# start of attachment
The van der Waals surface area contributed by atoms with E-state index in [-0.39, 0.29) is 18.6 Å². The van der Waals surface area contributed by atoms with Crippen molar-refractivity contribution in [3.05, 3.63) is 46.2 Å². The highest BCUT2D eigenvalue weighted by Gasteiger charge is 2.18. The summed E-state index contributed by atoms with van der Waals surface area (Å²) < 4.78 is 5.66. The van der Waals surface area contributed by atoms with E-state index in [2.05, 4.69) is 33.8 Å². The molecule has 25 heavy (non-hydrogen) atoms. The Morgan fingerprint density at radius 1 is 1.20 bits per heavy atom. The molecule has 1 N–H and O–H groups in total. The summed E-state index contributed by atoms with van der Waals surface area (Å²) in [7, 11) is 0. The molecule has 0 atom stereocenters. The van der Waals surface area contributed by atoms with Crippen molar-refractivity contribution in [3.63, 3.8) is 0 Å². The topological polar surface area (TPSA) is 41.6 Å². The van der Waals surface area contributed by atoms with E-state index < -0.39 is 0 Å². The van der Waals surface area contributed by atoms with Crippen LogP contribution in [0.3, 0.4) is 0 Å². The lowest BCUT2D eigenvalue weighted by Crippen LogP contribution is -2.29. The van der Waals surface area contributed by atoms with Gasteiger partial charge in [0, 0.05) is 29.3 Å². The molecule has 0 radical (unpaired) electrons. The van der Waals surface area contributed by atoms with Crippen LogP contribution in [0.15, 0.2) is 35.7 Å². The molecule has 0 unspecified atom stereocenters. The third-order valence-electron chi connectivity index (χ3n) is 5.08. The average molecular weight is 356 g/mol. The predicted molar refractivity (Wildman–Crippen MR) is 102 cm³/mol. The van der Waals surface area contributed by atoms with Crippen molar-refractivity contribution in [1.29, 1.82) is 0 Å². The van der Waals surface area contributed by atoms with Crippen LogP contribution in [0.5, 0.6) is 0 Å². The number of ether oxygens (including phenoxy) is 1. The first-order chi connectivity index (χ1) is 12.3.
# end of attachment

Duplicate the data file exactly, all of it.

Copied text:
The van der Waals surface area contributed by atoms with E-state index in [-0.39, 0.29) is 18.6 Å². The van der Waals surface area contributed by atoms with Crippen molar-refractivity contribution in [3.05, 3.63) is 46.2 Å². The highest BCUT2D eigenvalue weighted by Gasteiger charge is 2.18. The summed E-state index contributed by atoms with van der Waals surface area (Å²) < 4.78 is 5.66. The van der Waals surface area contributed by atoms with E-state index in [2.05, 4.69) is 33.8 Å². The molecule has 25 heavy (non-hydrogen) atoms. The Morgan fingerprint density at radius 1 is 1.20 bits per heavy atom. The molecule has 1 N–H and O–H groups in total. The summed E-state index contributed by atoms with van der Waals surface area (Å²) in [7, 11) is 0. The molecule has 0 atom stereocenters. The van der Waals surface area contributed by atoms with Crippen molar-refractivity contribution in [3.63, 3.8) is 0 Å². The topological polar surface area (TPSA) is 41.6 Å². The van der Waals surface area contributed by atoms with E-state index < -0.39 is 0 Å². The van der Waals surface area contributed by atoms with Crippen LogP contribution in [0.3, 0.4) is 0 Å². The lowest BCUT2D eigenvalue weighted by Crippen LogP contribution is -2.29. The van der Waals surface area contributed by atoms with Gasteiger partial charge in [0, 0.05) is 29.3 Å². The molecule has 0 radical (unpaired) electrons. The van der Waals surface area contributed by atoms with Crippen LogP contribution in [0.15, 0.2) is 35.7 Å². The molecule has 0 unspecified atom stereocenters. The third-order valence-electron chi connectivity index (χ3n) is 5.08. The average molecular weight is 356 g/mol. The predicted molar refractivity (Wildman–Crippen MR) is 102 cm³/mol. The van der Waals surface area contributed by atoms with Crippen molar-refractivity contribution in [1.29, 1.82) is 0 Å². The van der Waals surface area contributed by atoms with Crippen LogP contribution in [0.5, 0.6) is 0 Å². The number of ether oxygens (including phenoxy) is 1. The first-order chi connectivity index (χ1) is 12.3.